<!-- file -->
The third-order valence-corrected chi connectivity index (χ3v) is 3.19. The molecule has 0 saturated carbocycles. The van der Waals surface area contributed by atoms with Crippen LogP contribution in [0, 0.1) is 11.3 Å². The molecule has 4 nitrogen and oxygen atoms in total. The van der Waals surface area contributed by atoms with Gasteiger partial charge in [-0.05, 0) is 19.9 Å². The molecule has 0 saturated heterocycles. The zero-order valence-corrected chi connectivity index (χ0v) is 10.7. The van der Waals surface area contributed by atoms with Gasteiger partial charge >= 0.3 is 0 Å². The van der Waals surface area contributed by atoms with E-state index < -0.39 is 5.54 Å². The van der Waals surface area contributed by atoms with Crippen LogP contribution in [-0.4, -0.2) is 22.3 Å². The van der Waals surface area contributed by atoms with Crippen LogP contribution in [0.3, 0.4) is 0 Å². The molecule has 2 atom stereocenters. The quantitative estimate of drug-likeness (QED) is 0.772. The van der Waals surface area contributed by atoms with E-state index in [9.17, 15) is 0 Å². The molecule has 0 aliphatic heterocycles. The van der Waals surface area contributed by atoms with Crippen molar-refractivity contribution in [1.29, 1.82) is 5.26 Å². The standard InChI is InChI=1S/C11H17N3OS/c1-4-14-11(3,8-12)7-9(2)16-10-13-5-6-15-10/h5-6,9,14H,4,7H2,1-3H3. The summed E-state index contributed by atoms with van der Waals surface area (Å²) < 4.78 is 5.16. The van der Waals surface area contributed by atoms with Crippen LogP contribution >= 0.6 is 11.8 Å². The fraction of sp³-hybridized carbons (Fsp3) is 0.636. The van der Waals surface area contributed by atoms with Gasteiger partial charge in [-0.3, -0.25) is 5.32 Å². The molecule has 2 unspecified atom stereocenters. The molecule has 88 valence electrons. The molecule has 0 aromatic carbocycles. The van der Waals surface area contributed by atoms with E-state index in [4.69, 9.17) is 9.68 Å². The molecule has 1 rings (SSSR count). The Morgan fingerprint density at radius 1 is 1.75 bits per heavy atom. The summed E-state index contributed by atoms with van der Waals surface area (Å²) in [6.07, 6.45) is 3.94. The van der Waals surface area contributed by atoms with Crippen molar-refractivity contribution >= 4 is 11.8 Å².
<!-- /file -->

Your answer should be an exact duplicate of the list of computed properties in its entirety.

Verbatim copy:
The third-order valence-corrected chi connectivity index (χ3v) is 3.19. The molecule has 0 saturated carbocycles. The van der Waals surface area contributed by atoms with Crippen LogP contribution in [0, 0.1) is 11.3 Å². The molecule has 4 nitrogen and oxygen atoms in total. The van der Waals surface area contributed by atoms with Gasteiger partial charge in [-0.05, 0) is 19.9 Å². The molecule has 0 saturated heterocycles. The zero-order valence-corrected chi connectivity index (χ0v) is 10.7. The van der Waals surface area contributed by atoms with Gasteiger partial charge >= 0.3 is 0 Å². The van der Waals surface area contributed by atoms with E-state index < -0.39 is 5.54 Å². The van der Waals surface area contributed by atoms with Crippen LogP contribution in [-0.4, -0.2) is 22.3 Å². The van der Waals surface area contributed by atoms with Crippen LogP contribution in [0.3, 0.4) is 0 Å². The molecule has 2 atom stereocenters. The quantitative estimate of drug-likeness (QED) is 0.772. The van der Waals surface area contributed by atoms with E-state index in [9.17, 15) is 0 Å². The molecule has 0 aliphatic heterocycles. The van der Waals surface area contributed by atoms with Crippen molar-refractivity contribution in [1.29, 1.82) is 5.26 Å². The standard InChI is InChI=1S/C11H17N3OS/c1-4-14-11(3,8-12)7-9(2)16-10-13-5-6-15-10/h5-6,9,14H,4,7H2,1-3H3. The summed E-state index contributed by atoms with van der Waals surface area (Å²) < 4.78 is 5.16. The van der Waals surface area contributed by atoms with Crippen LogP contribution >= 0.6 is 11.8 Å². The fraction of sp³-hybridized carbons (Fsp3) is 0.636. The van der Waals surface area contributed by atoms with Gasteiger partial charge in [-0.3, -0.25) is 5.32 Å². The molecule has 2 unspecified atom stereocenters. The molecule has 88 valence electrons. The molecule has 0 aromatic carbocycles. The van der Waals surface area contributed by atoms with E-state index in [4.69, 9.17) is 9.68 Å². The molecule has 1 rings (SSSR count). The Morgan fingerprint density at radius 1 is 1.75 bits per heavy atom. The summed E-state index contributed by atoms with van der Waals surface area (Å²) in [6.07, 6.45) is 3.94. The van der Waals surface area contributed by atoms with Crippen molar-refractivity contribution >= 4 is 11.8 Å².